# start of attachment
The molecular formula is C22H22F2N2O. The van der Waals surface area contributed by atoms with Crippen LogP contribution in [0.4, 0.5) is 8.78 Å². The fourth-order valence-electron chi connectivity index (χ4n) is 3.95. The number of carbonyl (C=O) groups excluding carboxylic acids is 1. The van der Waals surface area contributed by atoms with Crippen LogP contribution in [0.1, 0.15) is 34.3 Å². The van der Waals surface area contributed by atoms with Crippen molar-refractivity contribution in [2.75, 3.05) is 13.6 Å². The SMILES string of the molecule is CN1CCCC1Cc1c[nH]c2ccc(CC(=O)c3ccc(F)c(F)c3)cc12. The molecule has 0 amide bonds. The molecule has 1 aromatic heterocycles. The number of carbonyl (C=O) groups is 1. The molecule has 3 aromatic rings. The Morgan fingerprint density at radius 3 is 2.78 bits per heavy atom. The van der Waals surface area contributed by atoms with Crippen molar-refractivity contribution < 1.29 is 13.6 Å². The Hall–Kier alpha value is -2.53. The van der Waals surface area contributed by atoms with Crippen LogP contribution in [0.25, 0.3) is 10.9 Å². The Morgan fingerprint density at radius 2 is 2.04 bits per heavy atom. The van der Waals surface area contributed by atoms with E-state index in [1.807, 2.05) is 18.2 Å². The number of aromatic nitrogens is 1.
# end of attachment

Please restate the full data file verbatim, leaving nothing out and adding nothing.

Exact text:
The molecular formula is C22H22F2N2O. The van der Waals surface area contributed by atoms with Crippen LogP contribution in [0.4, 0.5) is 8.78 Å². The fourth-order valence-electron chi connectivity index (χ4n) is 3.95. The number of carbonyl (C=O) groups excluding carboxylic acids is 1. The van der Waals surface area contributed by atoms with Crippen LogP contribution in [0.1, 0.15) is 34.3 Å². The van der Waals surface area contributed by atoms with Crippen molar-refractivity contribution in [2.75, 3.05) is 13.6 Å². The SMILES string of the molecule is CN1CCCC1Cc1c[nH]c2ccc(CC(=O)c3ccc(F)c(F)c3)cc12. The molecule has 0 amide bonds. The molecule has 1 aromatic heterocycles. The number of carbonyl (C=O) groups is 1. The molecule has 3 aromatic rings. The Morgan fingerprint density at radius 3 is 2.78 bits per heavy atom. The van der Waals surface area contributed by atoms with Crippen molar-refractivity contribution < 1.29 is 13.6 Å². The Hall–Kier alpha value is -2.53. The van der Waals surface area contributed by atoms with Crippen LogP contribution in [0.25, 0.3) is 10.9 Å². The Morgan fingerprint density at radius 2 is 2.04 bits per heavy atom. The van der Waals surface area contributed by atoms with E-state index in [1.807, 2.05) is 18.2 Å². The number of aromatic nitrogens is 1.